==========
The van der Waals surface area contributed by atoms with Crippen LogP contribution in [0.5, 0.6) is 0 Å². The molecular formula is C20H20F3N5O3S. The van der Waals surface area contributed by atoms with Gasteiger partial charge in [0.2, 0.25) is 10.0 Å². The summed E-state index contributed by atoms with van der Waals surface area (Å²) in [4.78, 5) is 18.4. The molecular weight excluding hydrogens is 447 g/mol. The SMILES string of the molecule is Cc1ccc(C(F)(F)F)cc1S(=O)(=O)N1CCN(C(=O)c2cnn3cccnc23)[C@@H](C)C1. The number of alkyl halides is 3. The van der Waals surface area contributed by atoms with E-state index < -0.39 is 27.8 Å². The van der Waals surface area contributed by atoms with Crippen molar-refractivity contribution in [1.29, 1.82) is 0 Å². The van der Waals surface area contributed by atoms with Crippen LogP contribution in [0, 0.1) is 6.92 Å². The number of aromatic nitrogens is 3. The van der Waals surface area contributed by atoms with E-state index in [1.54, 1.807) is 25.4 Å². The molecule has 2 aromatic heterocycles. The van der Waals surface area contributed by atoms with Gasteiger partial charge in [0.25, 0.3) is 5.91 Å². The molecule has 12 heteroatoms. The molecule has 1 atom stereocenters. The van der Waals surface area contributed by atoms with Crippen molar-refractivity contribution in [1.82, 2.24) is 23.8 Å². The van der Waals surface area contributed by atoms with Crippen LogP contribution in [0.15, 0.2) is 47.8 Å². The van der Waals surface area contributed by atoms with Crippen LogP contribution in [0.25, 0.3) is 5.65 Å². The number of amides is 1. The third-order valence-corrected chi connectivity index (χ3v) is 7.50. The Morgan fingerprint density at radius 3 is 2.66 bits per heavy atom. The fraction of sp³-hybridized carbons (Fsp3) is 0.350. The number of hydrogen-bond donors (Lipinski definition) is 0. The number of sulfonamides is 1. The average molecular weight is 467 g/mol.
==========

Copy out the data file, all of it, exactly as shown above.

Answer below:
The van der Waals surface area contributed by atoms with Crippen LogP contribution in [0.5, 0.6) is 0 Å². The molecular formula is C20H20F3N5O3S. The van der Waals surface area contributed by atoms with Gasteiger partial charge in [0.2, 0.25) is 10.0 Å². The summed E-state index contributed by atoms with van der Waals surface area (Å²) in [4.78, 5) is 18.4. The molecular weight excluding hydrogens is 447 g/mol. The SMILES string of the molecule is Cc1ccc(C(F)(F)F)cc1S(=O)(=O)N1CCN(C(=O)c2cnn3cccnc23)[C@@H](C)C1. The number of alkyl halides is 3. The van der Waals surface area contributed by atoms with E-state index < -0.39 is 27.8 Å². The van der Waals surface area contributed by atoms with Crippen molar-refractivity contribution in [1.29, 1.82) is 0 Å². The van der Waals surface area contributed by atoms with Crippen LogP contribution in [0, 0.1) is 6.92 Å². The number of aromatic nitrogens is 3. The van der Waals surface area contributed by atoms with E-state index in [1.54, 1.807) is 25.4 Å². The molecule has 2 aromatic heterocycles. The van der Waals surface area contributed by atoms with Gasteiger partial charge in [0.25, 0.3) is 5.91 Å². The molecule has 12 heteroatoms. The molecule has 1 atom stereocenters. The van der Waals surface area contributed by atoms with Crippen molar-refractivity contribution in [1.82, 2.24) is 23.8 Å². The van der Waals surface area contributed by atoms with Crippen LogP contribution in [0.15, 0.2) is 47.8 Å². The van der Waals surface area contributed by atoms with Crippen LogP contribution in [0.25, 0.3) is 5.65 Å². The number of amides is 1. The third-order valence-corrected chi connectivity index (χ3v) is 7.50. The Morgan fingerprint density at radius 3 is 2.66 bits per heavy atom. The fraction of sp³-hybridized carbons (Fsp3) is 0.350. The number of hydrogen-bond donors (Lipinski definition) is 0. The number of sulfonamides is 1. The average molecular weight is 467 g/mol.